From unconscious to conscious “competents”: how adults can learn new languages as if they were children

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Kids are “unconscious competents”. Most learn languages quickly and easily, seemingly without trying. Let’s copy them so we adults can dispel the myth that only children can learn new languages. I learned six languages after the age of 18. I was still “unconscious” of what I was doing to be successful, and it took me years to figure out the rules of what I had done.

Now I am a “conscious competent” 😉 and that is to my benefit. It helps me to teach better – and also to learn. I am now using those “rules” and “strategies” to master Arabic sounds, and have fun pronouncing words in Arabic … (plus Farsi, Dari, Pashtun, three dialects of Kurdish, and improve my Turkish.)  Once the basics are mastered, Arabic will be my 9th language. I am not sharing this to boast – but to warmly encourage adults to try a new language, at ANY time in their life. Wish me luck with my upcoming workshops with refugee children in Bonn! I know in advance that the teacher-learner ratio will be 1:1 😉 and that the children will be the the most effective, kindest and most generous teachers, like my 6 – 12 year old “teachers” in Prague. Thanks to my Czech youngsters, I learned the difficult Czech language, and I am proud of myself. And I am grateful. This “two-way street” fuels my mission to serve others in learning languages – namely, to serve children.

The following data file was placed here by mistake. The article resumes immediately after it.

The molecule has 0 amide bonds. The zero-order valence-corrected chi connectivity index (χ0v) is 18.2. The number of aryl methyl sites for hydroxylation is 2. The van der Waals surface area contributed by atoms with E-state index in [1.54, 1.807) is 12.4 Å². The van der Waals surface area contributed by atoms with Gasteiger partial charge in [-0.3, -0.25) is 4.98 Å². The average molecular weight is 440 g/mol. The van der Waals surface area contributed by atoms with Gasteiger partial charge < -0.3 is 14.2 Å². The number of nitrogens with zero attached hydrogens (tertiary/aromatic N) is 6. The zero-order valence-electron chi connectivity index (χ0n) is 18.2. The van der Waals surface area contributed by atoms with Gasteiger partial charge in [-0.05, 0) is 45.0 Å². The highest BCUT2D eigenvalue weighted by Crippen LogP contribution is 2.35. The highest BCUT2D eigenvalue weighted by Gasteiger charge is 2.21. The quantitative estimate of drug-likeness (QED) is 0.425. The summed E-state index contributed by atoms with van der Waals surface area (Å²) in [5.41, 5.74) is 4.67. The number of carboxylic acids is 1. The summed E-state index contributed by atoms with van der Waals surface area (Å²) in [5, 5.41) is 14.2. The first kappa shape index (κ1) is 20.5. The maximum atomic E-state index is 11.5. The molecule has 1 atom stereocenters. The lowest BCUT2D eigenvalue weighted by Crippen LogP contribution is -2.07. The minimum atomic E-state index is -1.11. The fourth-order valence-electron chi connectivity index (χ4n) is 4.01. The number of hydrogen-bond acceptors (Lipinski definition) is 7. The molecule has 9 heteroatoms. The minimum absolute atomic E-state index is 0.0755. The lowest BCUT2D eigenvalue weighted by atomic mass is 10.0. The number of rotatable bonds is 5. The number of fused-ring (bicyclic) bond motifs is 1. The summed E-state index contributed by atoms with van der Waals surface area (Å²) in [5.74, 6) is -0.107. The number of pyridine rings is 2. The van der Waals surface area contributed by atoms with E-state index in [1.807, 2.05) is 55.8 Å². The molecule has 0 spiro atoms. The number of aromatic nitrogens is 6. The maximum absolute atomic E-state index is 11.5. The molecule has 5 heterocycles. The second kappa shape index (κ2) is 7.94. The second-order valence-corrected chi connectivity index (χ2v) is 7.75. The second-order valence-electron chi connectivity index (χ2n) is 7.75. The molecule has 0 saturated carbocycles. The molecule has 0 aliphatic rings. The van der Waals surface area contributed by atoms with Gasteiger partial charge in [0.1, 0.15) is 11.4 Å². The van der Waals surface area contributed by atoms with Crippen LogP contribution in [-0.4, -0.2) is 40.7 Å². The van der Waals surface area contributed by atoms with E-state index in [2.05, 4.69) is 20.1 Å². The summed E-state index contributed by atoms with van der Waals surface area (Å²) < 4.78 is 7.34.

Here are some suggestions for the mindset behind learning languages as an adult. They are oversimplified but are true nevertheless. They sure worked for me!

1. Study. But don’t just read and write at home and then stop until the next time you sit down. Think of the words you will use with people in the real world, away from your desk, who speak the target language. Think of the things you would say in your own language, that make you feel good and make you laugh.  Think back to things you have said to others – in your native language – that made them laugh.  Things you knew in advance would make them laugh, be fascinated or simply caught their attention. and so you’ve used them in more than one situation.  – and others too. Just two words here, three words there … plus words that are relevant to the context of a social group you are part of that has people who speak your target language.

2. Not part of such a group? When a child needs new playmates, the parents often find some organisation – like a Facebook group for parents – and at their discretion, make contacts and friends over time.  When you need “playdates” for practicing the language, don’t hesitate to do the same.  Find groups that involve activities and join them, and then go to activity-centred meetings.  Through a clear context, you will have plenty of “homework” – which would be preparation for talking about the activity and verbally participating in the activity. The first way to meet people is the organic way: ask your friends if they know anyone who speaks that language and find ways to meet that person or those people. Also Internations, or expat.(name of country). When I was living in Prague, expat.cz helped me to find a lovely turkish woman who taught me Turkish, while I taught her English. I am in touch with her to this day and also with her friends.